Anyone who wants to attract and retain PoCs as employees must deal with racism as a system, because racism from society has an impact on organizations. As a starting point, compassorange consultant Judy Gummich therefore recommends that organizations do not ask “are we racist?”, but “which racist structures are at work in our organization”? Unconscious bias works on an interpersonal level and is expressed, for example, in reservations about language and language skills, in the psychological-cognitive handling of photos and names of applicants, or in so-called statistical discrimination based on sociographic characteristics with the assumption of productivity differences. Vague job profiles, company descriptions, unclear evaluation criteria and non-transparent decision-making processes create structural barriers.
Application procedures are to be examined in detail for racist and discriminatory effects. “We need PoC’s” is not enough. There are diversity-oriented and non-discriminatory options for action for all steps of the application process, onboarding and employee retention. How is the position intended and by whom, where, in which networks and how do we search, who will (not) find out about vacancies in the end, and who is (not) applying and why. Do PoC employees help shape the application cycle, is it explicitly communicated which applicant is wanted, are diversity skills or experience expertise part of the evaluation criteria and also present in the selection committee? What prospects does the company offer PoCs? Are there strategies to avoid, for example, othering, microaggression and minority stress?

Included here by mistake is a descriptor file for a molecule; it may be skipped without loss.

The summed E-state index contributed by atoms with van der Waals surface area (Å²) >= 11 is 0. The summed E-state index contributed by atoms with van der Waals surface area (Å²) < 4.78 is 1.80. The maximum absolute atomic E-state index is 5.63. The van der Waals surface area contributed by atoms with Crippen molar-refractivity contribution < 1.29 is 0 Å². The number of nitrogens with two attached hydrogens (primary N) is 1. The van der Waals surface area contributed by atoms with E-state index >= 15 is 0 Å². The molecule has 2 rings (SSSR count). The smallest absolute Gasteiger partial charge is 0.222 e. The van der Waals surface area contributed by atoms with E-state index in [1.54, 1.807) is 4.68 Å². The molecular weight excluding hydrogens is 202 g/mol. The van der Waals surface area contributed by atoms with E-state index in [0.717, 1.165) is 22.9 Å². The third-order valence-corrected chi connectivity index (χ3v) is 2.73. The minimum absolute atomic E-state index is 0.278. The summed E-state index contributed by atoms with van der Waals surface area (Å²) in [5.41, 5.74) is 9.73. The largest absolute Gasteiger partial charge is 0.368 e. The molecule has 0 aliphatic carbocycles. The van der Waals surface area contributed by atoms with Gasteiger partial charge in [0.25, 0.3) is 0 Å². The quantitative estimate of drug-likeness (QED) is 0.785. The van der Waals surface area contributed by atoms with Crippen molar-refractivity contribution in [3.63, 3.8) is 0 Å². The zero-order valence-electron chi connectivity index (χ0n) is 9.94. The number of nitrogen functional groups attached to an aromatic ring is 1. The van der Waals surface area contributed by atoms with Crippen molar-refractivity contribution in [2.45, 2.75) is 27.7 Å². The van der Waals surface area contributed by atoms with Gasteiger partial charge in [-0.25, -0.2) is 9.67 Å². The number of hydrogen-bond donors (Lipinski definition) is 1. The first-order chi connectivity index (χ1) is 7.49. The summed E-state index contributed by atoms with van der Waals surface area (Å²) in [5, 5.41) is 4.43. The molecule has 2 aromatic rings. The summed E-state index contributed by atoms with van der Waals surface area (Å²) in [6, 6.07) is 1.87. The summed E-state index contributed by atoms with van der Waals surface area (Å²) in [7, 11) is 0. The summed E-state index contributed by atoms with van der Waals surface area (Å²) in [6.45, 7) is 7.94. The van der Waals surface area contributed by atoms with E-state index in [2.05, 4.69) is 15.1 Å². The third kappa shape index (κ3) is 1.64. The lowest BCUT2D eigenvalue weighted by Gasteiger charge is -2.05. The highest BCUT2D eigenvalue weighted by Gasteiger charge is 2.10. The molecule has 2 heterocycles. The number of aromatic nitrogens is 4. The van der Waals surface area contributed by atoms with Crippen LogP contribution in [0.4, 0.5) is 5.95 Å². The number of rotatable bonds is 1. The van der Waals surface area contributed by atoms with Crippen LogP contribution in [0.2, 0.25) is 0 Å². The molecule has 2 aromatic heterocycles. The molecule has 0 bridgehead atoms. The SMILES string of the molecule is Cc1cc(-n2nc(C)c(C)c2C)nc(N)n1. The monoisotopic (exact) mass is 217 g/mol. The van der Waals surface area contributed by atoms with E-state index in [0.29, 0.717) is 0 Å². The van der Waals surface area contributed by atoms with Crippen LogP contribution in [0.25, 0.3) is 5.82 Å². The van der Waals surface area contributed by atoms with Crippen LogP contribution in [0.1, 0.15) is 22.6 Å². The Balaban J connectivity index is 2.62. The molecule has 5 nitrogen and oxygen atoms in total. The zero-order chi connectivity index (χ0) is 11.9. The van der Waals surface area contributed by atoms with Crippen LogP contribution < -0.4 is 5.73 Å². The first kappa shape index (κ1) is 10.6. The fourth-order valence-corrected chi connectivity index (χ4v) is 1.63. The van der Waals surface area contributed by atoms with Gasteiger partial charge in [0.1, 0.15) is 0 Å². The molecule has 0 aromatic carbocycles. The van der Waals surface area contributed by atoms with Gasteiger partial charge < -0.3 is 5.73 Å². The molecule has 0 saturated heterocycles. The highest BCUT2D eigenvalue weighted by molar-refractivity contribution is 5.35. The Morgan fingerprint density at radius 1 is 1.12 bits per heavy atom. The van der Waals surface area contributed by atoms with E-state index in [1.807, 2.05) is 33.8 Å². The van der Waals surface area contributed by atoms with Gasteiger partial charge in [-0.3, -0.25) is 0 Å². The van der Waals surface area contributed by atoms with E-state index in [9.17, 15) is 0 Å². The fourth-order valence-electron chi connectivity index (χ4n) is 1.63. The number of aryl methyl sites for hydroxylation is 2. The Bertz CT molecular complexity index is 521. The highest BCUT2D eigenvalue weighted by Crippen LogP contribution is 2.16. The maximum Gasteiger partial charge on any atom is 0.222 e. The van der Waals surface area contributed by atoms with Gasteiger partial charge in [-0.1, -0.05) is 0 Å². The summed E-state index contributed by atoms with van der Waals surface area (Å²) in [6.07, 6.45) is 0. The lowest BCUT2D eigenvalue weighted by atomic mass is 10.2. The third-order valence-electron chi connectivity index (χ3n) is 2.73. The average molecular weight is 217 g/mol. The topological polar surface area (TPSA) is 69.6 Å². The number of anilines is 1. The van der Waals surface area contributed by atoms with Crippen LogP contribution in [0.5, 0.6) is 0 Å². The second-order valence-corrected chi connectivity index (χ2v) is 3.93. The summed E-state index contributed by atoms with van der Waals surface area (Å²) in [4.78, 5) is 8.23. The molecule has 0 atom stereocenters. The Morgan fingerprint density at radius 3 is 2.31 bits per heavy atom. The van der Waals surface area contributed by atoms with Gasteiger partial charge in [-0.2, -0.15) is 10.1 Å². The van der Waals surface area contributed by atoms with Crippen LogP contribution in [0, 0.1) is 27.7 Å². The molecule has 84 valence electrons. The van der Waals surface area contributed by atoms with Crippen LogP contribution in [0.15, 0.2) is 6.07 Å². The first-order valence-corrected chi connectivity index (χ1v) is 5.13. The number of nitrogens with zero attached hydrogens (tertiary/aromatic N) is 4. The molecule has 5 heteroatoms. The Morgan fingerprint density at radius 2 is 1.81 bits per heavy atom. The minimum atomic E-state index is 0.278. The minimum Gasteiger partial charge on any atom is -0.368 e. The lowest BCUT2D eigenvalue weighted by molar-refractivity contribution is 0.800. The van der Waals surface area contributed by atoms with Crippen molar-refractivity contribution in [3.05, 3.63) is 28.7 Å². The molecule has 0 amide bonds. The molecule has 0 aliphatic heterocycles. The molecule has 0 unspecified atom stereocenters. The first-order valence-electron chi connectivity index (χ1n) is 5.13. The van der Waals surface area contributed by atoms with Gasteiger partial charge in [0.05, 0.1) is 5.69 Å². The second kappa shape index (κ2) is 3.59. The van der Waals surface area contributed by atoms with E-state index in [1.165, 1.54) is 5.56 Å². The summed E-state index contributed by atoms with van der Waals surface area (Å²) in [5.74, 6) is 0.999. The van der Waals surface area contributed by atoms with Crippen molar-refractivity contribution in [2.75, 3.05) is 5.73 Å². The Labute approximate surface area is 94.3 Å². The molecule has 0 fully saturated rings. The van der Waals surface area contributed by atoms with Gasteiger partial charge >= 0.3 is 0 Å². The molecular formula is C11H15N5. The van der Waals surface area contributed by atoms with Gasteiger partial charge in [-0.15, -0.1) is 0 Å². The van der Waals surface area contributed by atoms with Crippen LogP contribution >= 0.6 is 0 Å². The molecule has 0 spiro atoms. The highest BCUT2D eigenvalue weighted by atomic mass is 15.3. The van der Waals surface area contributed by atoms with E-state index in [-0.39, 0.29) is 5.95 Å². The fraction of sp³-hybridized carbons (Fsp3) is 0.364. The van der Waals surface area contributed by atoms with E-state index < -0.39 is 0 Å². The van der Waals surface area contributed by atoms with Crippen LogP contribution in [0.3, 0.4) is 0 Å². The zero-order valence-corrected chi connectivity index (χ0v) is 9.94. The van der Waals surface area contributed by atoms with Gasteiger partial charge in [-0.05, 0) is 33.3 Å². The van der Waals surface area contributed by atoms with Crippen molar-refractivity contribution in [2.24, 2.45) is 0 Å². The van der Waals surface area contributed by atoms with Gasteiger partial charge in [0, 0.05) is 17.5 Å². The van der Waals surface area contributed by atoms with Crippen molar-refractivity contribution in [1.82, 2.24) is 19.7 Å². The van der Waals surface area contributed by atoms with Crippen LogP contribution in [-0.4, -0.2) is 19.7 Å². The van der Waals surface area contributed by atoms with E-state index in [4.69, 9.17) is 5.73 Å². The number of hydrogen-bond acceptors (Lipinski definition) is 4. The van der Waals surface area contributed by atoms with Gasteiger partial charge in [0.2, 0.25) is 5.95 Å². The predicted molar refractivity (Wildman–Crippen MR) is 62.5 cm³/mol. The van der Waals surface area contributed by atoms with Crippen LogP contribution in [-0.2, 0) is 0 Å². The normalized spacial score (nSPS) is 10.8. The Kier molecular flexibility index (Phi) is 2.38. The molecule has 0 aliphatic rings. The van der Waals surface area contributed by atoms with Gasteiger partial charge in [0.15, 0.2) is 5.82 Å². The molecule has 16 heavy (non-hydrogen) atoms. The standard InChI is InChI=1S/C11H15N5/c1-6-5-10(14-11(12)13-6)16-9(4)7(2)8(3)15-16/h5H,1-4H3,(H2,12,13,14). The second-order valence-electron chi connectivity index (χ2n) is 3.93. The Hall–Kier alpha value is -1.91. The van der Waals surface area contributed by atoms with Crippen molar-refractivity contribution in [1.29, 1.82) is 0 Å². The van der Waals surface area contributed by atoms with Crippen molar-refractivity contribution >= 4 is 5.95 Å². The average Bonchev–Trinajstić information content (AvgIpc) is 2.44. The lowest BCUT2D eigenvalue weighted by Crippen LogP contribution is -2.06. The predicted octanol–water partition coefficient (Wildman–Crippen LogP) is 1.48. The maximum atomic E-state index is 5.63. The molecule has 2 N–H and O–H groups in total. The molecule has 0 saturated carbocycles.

Awareness of and attitude towards racism, putting human rights before profiling and image, and thinking about one’s own privileges promote fair and open recruitment processes.
Judy Gummich gives many concrete suggestions in an online seminar on the subject designed for the Association for Development and Humanitarian Aid (VENRO). Here as a summary.